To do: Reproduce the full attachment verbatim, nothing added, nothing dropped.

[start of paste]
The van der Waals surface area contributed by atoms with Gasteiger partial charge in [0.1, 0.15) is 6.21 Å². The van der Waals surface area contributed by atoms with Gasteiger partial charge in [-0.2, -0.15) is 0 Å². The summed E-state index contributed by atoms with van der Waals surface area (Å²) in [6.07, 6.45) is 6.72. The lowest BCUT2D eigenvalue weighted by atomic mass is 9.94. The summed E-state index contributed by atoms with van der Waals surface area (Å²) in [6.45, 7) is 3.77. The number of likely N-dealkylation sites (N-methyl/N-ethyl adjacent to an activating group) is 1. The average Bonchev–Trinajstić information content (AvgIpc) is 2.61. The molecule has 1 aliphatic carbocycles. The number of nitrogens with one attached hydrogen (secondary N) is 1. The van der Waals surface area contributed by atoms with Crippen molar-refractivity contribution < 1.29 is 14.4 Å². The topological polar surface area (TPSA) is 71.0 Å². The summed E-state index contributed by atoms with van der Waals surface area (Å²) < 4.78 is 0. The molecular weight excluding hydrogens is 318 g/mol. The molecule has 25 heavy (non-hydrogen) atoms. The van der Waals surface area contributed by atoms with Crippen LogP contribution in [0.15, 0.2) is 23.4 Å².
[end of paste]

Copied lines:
The van der Waals surface area contributed by atoms with Gasteiger partial charge in [0.1, 0.15) is 6.21 Å². The van der Waals surface area contributed by atoms with Gasteiger partial charge in [-0.2, -0.15) is 0 Å². The summed E-state index contributed by atoms with van der Waals surface area (Å²) in [6.07, 6.45) is 6.72. The lowest BCUT2D eigenvalue weighted by atomic mass is 9.94. The summed E-state index contributed by atoms with van der Waals surface area (Å²) in [6.45, 7) is 3.77. The number of likely N-dealkylation sites (N-methyl/N-ethyl adjacent to an activating group) is 1. The average Bonchev–Trinajstić information content (AvgIpc) is 2.61. The molecule has 1 aliphatic carbocycles. The number of nitrogens with one attached hydrogen (secondary N) is 1. The van der Waals surface area contributed by atoms with Crippen molar-refractivity contribution < 1.29 is 14.4 Å². The topological polar surface area (TPSA) is 71.0 Å². The summed E-state index contributed by atoms with van der Waals surface area (Å²) < 4.78 is 0. The molecular weight excluding hydrogens is 318 g/mol. The molecule has 25 heavy (non-hydrogen) atoms. The van der Waals surface area contributed by atoms with Crippen LogP contribution in [0.15, 0.2) is 23.4 Å².